Twenty-one years ago, I gave birth to twins.

I was 19 years old, but maturity-wise, I was closer to 16. I had a lot of growing up to do, especially since my reason for wanting a baby wasn't a good one.

I was looking for love - someone who would love me no matter what I did - and thought that having a baby would provide that for me.

You've read some of my stories. My need for love and attention comes as no surprise, even though I didn't understand it then. What I wasn't prepared for was the depth of love. It reached out with its muscled arms and gripped me tight.

I knew that it wasn't fair. Not to them. They were special. Two special little boys that needed much, much more than I could give them.

Their father had taken off, leaving me with the words, "I'm falling in love with you again, but I want out." I had moved back into my parents home. I was on track with a good job.

It wasn't enough - not for them. They needed - deserved - a complete family. A family that would offer them everything I couldn't. A family that included love, both parents, and financial stability.

I still remember the day I called my mother on the phone. I took the twins to a babysitter for an appointment that I had. Being away from them tore at my heart, but I knew that I would be doing the right thing.

I called my mother and said her the words that would change her life forever (and mine, and theirs): "I made up my mind. You can have the boys."

Then I ran as far away as I could.

My heart was shattered.

Ten years later, I was pregnant again. It was unplanned and unexpected. Again, I wasn't married. The father wasn't in the picture. I didn't have a place to live, though I did have a job. My parents and I were on the outs.

"Why don't you give up this baby for adoption, too?" my mom suggested.

"No." I was adamant. There was no way I could do that again. None. I was older this time. I could do this. I would do this.

And here I sit, 11 years later. I'm married now, with another child. I have a home, though I'm not working outside of it. My husband does his best to provide for us.

I look at my twins, now 21 years old. I reflect on the life they've had as my legal brothers (still a difficult concept for me to get my head around). They've had a good life. They've done so many things that they never would have done if I'd been their parent.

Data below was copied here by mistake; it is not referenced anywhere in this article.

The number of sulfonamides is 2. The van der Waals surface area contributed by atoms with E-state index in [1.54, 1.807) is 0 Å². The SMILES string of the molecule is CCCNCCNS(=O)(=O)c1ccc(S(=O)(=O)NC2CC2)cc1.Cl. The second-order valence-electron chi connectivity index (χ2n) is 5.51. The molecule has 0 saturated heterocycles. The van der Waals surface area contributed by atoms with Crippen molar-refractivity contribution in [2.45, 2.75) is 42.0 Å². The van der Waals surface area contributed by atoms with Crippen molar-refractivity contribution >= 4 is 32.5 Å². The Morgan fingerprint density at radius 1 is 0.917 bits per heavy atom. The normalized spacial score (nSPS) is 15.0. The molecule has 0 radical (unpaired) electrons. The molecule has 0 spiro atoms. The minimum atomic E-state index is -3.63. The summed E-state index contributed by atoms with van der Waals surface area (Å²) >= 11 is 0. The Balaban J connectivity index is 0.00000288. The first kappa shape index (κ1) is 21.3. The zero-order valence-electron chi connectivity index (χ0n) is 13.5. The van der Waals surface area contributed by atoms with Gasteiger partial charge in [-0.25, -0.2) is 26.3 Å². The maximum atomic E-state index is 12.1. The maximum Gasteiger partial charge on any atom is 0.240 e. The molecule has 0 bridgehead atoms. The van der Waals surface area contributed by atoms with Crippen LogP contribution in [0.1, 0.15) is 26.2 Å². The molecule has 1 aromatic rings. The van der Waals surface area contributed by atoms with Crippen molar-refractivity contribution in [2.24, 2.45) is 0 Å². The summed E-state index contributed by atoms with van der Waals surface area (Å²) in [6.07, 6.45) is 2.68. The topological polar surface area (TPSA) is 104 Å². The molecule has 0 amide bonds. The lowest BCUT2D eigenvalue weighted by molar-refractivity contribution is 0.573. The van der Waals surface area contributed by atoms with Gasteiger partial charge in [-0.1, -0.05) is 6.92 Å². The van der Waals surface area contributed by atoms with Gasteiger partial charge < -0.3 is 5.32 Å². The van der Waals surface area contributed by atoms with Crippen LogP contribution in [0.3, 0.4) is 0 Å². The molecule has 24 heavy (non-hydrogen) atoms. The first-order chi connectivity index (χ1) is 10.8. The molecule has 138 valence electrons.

The other day my daughter asked, "How come you didn't give me up for adoption?"

I didn't know where to begin. Our life in the beginning wasn't easy. I worked hard to take care of her. I had a 3-year relationship with a man just to make sure she had a father in her life (we'll discuss that bastard another day). She didn't get to do things other kids could. 

Though people in our lives have always blessed us by giving her things - clothing, toys, shoes, she still didn't get to do things. Things that would make her life richer. We'd talk about her playing this or that, or taking dance lessons. For the early years of her life, it was never something I could afford. So we went without.

We went without a lot of things. We never took vacations. Our highlights were Sunday walks downtown and the possibility of ice cream. Just me and her. It was a blast.

Even now, she doesn't get to do the things she wants to do. If we can afford the fees, we can't afford the supplies, so she goes without. Her brother is old enough now to participate in things. I want them both to be able do things.

So, how do I justify that I gave the twins up and they got to do all these fabulous things, but kept her, and she can't?

"Mom, how come you didn't give me up for adoption, too?"

"Because I couldn't."

No, the first time almost killed me. There's no way I could have done it again. She saved me. I wonder to this day what my life would be like without her. I don't know if that was fair to her or not. All I know is that she looks at all the twins can do, knowing that the probability of her being able to do that is slim.

And I feel guilty.

Doesn't she deserve the same thing?

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